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A new estate begun in Coulsdon in the early 1930s. It was very different in style to those already built - known as the Coulsdon Vale Estate off Woodplace Lane. This comprised of two roads - The Netherlands and Wilhelmina Avenue forming a 'Modern Dutch Garden Village‘, as it was described by its Dutch architect Wouter Hamdorff, who used continental- sized bricks imported from Holland in construction. These, together with the continental design of the houses, produced a very attractive alternative to the mock Tudor style used elsewhere, so despite their comparatively high prices (£995 to £1185) they sold well. The original Dutch houses have small bricks, steep gables and ―eyelid‖ gables to the upstairs windows and metal braces on tall chimneys. Construction stopped in 1937 and the estate was not finished until after World War II. Wouter Hamdorff had returned to his native land, and is believed to have been killed during the terrible bombing raid on Rotterdam in 1940.


Wilhelmina Avenue in The Dutch Village, Coulsdon was named after Queen Wilhelmina of the Netherlands (1880-1962). Wilhelmina, the daughter of King William III, was born in the Hague, the Netherlands, on 31st August, 1880. She became queen on her father's death on 23rd November 1890. As she was only a child her mother, Queen Emma, acted as regent until 1898.


Queen Wilhemlmina of the Netherlands


Queen Wilhemlmina with daughter Juliana c.1914


In 1909, Wilhelmina gave birth to a daughter Juliana.


After being on the throne for 48 years Wilhelmina began considering the idea of abdicating in favour of her daughter. However, her government managed to persuade her to continue.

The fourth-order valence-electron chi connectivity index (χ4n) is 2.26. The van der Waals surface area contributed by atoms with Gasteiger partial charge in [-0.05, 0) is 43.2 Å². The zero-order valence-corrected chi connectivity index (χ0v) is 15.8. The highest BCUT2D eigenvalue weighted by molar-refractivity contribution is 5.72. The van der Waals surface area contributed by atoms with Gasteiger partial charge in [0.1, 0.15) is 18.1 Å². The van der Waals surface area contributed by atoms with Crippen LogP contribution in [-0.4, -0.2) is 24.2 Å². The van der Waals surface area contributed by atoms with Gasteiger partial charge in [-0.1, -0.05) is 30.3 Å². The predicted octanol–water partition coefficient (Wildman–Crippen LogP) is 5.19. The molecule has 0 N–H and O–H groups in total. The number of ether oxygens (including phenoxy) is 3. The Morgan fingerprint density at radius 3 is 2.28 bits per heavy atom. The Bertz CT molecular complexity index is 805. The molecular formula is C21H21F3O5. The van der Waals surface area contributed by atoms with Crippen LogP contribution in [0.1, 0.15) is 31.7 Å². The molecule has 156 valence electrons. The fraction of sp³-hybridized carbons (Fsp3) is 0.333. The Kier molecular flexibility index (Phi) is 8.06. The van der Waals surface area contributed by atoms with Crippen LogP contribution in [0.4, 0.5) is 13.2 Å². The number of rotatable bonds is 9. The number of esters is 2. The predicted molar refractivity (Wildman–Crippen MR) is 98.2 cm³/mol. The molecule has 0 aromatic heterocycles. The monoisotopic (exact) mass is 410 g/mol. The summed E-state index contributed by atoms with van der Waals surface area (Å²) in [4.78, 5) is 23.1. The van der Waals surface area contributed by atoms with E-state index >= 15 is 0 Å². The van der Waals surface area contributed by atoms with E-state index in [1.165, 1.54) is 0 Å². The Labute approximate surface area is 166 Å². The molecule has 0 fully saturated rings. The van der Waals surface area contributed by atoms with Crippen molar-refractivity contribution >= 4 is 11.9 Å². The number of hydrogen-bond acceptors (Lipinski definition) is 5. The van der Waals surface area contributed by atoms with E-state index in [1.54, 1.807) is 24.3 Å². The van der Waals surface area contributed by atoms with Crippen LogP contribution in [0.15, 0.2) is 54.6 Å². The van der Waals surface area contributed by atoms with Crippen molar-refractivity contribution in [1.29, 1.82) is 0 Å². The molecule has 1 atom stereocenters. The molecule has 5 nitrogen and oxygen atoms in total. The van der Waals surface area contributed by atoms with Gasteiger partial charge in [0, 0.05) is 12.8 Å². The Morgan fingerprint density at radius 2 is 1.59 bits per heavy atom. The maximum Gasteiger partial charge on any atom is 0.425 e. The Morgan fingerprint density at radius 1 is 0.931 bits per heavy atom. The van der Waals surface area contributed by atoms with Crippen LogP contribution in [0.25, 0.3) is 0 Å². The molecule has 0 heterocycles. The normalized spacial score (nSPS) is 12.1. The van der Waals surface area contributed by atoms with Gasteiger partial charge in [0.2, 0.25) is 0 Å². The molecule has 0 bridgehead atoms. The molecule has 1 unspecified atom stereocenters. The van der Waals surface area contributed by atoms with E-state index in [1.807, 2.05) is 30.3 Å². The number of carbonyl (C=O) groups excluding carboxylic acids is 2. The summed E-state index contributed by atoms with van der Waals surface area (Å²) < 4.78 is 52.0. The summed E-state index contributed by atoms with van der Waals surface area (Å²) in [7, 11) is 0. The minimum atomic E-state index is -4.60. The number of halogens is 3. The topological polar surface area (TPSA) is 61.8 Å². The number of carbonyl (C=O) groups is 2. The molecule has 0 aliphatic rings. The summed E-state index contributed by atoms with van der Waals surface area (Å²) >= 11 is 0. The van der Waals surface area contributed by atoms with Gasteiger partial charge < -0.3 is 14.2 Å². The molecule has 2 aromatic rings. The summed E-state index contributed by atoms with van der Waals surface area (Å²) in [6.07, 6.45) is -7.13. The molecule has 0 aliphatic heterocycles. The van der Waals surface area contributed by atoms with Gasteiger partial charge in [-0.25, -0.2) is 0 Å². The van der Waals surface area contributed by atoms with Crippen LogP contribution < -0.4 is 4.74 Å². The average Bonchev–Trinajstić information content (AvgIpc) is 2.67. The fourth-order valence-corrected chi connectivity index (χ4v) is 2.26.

When the German Army invaded in May 1940, Wilhelmina moved from the Hague to the extreme south of the country. However, when it became clear that the whole of the Netherlands would be occupied, Wilhelmina and her government fled to London.


Throughout the war Wilhelmina broadcast weekly to her subjects in the Netherlands on Radio Orange where she inspired them to continue fighting against the German occupation.


In March 1945 Wilhelmina she made a brief visit to the Netherlands and finally returned as queen on 2nd May 1945. Three years later, Wilhelmina abdicated in favour of her daughter Juliana and assumed the title of Princess of the Netherlands.


Installing telephone lines in Wilhelmina Avenue, August 1956‘ Courtesy of Croydon Local Studies Library.


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Wilhelmina, who wrote an autobiography, Lonely but not Alone (1960), died at Het Loo, near Apeldoorn, on 28th November, 1962.


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